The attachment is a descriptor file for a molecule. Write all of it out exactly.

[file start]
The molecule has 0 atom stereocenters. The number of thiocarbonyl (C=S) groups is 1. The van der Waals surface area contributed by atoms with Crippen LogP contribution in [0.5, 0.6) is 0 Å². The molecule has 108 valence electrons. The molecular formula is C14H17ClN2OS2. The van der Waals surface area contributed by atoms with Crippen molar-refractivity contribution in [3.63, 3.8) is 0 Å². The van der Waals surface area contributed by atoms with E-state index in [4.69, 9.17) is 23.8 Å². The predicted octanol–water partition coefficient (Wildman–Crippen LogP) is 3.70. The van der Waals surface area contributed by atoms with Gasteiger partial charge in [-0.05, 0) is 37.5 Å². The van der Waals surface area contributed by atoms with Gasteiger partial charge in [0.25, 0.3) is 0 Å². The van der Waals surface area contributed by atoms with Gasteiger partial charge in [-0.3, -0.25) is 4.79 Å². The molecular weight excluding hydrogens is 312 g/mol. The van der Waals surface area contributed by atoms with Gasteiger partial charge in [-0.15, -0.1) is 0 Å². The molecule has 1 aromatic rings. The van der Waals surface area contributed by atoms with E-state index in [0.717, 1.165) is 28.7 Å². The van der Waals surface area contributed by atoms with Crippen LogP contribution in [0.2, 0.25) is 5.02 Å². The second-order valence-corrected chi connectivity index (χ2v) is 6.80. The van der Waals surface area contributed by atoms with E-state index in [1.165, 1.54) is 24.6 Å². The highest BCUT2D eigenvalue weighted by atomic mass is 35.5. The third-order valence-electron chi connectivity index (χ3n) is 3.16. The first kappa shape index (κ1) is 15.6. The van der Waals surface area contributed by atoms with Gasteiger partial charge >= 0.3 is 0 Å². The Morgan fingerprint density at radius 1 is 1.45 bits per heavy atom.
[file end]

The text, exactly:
The molecule has 0 atom stereocenters. The number of thiocarbonyl (C=S) groups is 1. The van der Waals surface area contributed by atoms with Crippen LogP contribution in [0.5, 0.6) is 0 Å². The molecule has 108 valence electrons. The molecular formula is C14H17ClN2OS2. The van der Waals surface area contributed by atoms with Crippen molar-refractivity contribution in [3.63, 3.8) is 0 Å². The van der Waals surface area contributed by atoms with E-state index in [4.69, 9.17) is 23.8 Å². The predicted octanol–water partition coefficient (Wildman–Crippen LogP) is 3.70. The van der Waals surface area contributed by atoms with Gasteiger partial charge in [-0.05, 0) is 37.5 Å². The van der Waals surface area contributed by atoms with Gasteiger partial charge in [0.25, 0.3) is 0 Å². The van der Waals surface area contributed by atoms with Gasteiger partial charge in [-0.3, -0.25) is 4.79 Å². The molecular weight excluding hydrogens is 312 g/mol. The van der Waals surface area contributed by atoms with Gasteiger partial charge in [-0.15, -0.1) is 0 Å². The molecule has 1 aromatic rings. The van der Waals surface area contributed by atoms with E-state index in [0.717, 1.165) is 28.7 Å². The van der Waals surface area contributed by atoms with Crippen LogP contribution in [0.2, 0.25) is 5.02 Å². The second-order valence-corrected chi connectivity index (χ2v) is 6.80. The van der Waals surface area contributed by atoms with E-state index in [1.165, 1.54) is 24.6 Å². The highest BCUT2D eigenvalue weighted by atomic mass is 35.5. The third-order valence-electron chi connectivity index (χ3n) is 3.16. The first kappa shape index (κ1) is 15.6. The van der Waals surface area contributed by atoms with Gasteiger partial charge >= 0.3 is 0 Å². The Morgan fingerprint density at radius 1 is 1.45 bits per heavy atom.